Ho Ho <i>No!</i>

Margit Hammerl and Horst Strauss, from left, members of the Pro-Christkind (Pro-Christ Child) Society pose in front of a nativity scene at a Vienna Christmas market with Pro-Christkind stickers on their jackets. AP

Ho, ho, ho? No, no, no!

Santa Claus is coming to town - and many Austrians wish he'd just stay home. The jolly old elf is getting an icy reception in this alpine country that gave the world "Silent Night" and clings to beloved Christmas traditions.

A small but boisterous movement alarmed at the intrusion of the American-style Old Saint Nick is crusading to keep the traditional St. Nikolaus and the Christ Child as the reason for the season.

Organizers insist they're not anti-Santa. But stickers depicting Santa with a diagonal red bar across his fluffy white beard are showing up on the stalls of Vienna's outdoor Christmas markets, where bundled-up shoppers browse for gifts while holding steaming cups of hot mulled wine or spiked punch in mittened hands.

"We're not really against Santa Claus. For some people, Santa Claus has his qualities," said Phillip Tengg, 27, a former divinity student who founded the Pro-Christkind (Pro-Christ Child) Society in 1998 in the western city of Innsbruck.

"We're against the fact that Santa Claus has become an advertising symbol of almost boundless consumption. It obscures the true meaning of Christmas. He's displacing the traditional St. Nikolaus and the Christ Child."

To be sure, Austria's Christmas traditions can be a bit bewildering to outsiders.

The season begins on Dec. 5, when a horned, fur-clad beast known as Krampus mock-rampages through streets and malls, terrorizing small children with switches and chains and trying to scoop them into his bucket. The next day, St. Nikolaus arrives wearing a bishop's miter and delivers biscuits and sweets.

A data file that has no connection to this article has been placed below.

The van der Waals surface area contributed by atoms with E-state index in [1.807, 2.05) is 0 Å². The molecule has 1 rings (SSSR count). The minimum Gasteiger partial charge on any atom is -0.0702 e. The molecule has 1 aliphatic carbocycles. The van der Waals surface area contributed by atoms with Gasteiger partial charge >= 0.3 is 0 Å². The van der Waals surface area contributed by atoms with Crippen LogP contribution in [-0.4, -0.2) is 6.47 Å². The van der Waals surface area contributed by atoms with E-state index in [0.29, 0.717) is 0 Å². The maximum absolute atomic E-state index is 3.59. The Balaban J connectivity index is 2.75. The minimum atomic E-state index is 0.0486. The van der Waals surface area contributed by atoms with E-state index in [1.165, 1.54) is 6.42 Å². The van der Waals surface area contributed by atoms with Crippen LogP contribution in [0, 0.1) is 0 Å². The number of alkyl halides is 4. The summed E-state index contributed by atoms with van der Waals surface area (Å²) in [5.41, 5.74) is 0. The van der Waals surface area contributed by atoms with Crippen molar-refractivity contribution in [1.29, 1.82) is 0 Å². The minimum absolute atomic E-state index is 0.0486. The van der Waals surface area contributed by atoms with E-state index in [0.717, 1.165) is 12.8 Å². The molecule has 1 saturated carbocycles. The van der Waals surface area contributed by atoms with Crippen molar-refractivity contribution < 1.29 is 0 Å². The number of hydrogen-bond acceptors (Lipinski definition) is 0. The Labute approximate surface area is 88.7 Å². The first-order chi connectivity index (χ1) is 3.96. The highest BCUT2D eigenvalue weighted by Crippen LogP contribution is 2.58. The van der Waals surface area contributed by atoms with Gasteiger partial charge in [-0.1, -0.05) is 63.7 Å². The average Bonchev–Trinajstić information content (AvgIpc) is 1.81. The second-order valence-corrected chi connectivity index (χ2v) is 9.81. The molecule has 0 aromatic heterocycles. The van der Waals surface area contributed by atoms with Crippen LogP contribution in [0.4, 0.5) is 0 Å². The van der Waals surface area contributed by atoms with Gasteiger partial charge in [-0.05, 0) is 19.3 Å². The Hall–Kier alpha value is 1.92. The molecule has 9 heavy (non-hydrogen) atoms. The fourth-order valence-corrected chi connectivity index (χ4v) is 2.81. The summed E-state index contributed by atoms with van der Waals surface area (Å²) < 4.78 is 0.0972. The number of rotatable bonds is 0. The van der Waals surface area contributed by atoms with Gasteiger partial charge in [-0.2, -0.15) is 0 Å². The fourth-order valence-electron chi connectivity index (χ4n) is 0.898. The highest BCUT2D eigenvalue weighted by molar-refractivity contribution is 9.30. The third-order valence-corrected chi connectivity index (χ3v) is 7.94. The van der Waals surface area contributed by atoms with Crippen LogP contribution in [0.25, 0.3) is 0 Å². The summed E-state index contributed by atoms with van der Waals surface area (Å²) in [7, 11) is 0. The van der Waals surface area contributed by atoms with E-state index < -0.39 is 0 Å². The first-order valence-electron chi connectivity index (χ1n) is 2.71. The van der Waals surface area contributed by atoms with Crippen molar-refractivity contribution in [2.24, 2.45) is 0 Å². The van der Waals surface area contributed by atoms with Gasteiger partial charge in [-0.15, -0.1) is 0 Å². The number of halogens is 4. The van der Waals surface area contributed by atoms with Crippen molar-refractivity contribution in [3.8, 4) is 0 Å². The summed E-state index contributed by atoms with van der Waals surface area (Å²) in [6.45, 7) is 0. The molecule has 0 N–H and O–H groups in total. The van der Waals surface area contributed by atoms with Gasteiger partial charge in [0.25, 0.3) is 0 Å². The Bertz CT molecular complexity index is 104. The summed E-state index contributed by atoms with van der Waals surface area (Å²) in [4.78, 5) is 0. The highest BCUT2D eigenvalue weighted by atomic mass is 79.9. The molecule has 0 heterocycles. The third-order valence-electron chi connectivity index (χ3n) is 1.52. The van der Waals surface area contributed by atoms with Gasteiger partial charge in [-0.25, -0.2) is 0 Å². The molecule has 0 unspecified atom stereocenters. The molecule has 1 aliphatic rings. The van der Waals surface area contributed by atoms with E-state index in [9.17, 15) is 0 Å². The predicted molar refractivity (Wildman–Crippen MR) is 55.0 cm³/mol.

On Christmas Eve, the Christkind, or Christ Child, sneaks into homes and deposits presents under the tree. On Dec. 25 families gather for a traditional meal of baked carp.

Tengg's group, which claims about 100 members from Austria, Germany and Switzerland, is alarmed at all the Santas and reindeer popping up at Christmas markets devoted to nativity scenes and angels.

The backlash resonates among Austrians like Lydia Krebs, who take pride in the traditions observed in this overwhelmingly Roman Catholic country where priest Joseph Mohr wrote "Silent Night" - originally "Stille Nacht! Heilige Nacht!" - in 1816.

"Our Christmas traditions are so beautiful, and Santa takes something away from them," she said Thursday from behind her stand of glass-blown ornaments, gingerbread houses and miniature creches. "My sister lives in Atlanta, and Christmas is so awful there - so hectic, and so many lights. It's just too commercial."

On its Web site, Pro-Christkind says it wants to encourage "critical reflection over trends like Santa Claus" and hopes Austrians "will understand that Christmas is a celebration of people and God, not a consumer frenzy."

Not surprisingly, the movement is supported by the Archdiocese of Vienna, which is struggling to woo back the 80 percent of Austrians who think of themselves as Catholics but rarely, if ever, attend Mass.

Pro-Christkind's members include Bishop Alois Kothgasser, who told Austrian radio recently that he considers himself "pro-Christ Child and anti-Santa." Kath.Net, a group of German-speaking Catholic believers, applauds "the protest against the pervasive Santa Claus."

Besides its sticker campaign ("We Believe in the Christ Child"), Pro-Christkind is urging Austrians inclined to e-mail their holiday greetings to consider its Christ Child e-cards.

The issue is hotly debated in the group's chat room. "I'll say it just once: Beat it, Santa!" wrote a woman who gave her name only as Eva. "Your pseudo-religious blah-blah is priceless," retorted a man called Jeff.

Martina Voigt, a Pro-Christkind leader, says it is signing up 20 new members every day.

"We don't have anything against Santa Claus," Voigt told the daily Tiroler Tageszeitung. "We just don't want him to control everything."


By William J. Kole
  • Bootie Cosgrove-Mather

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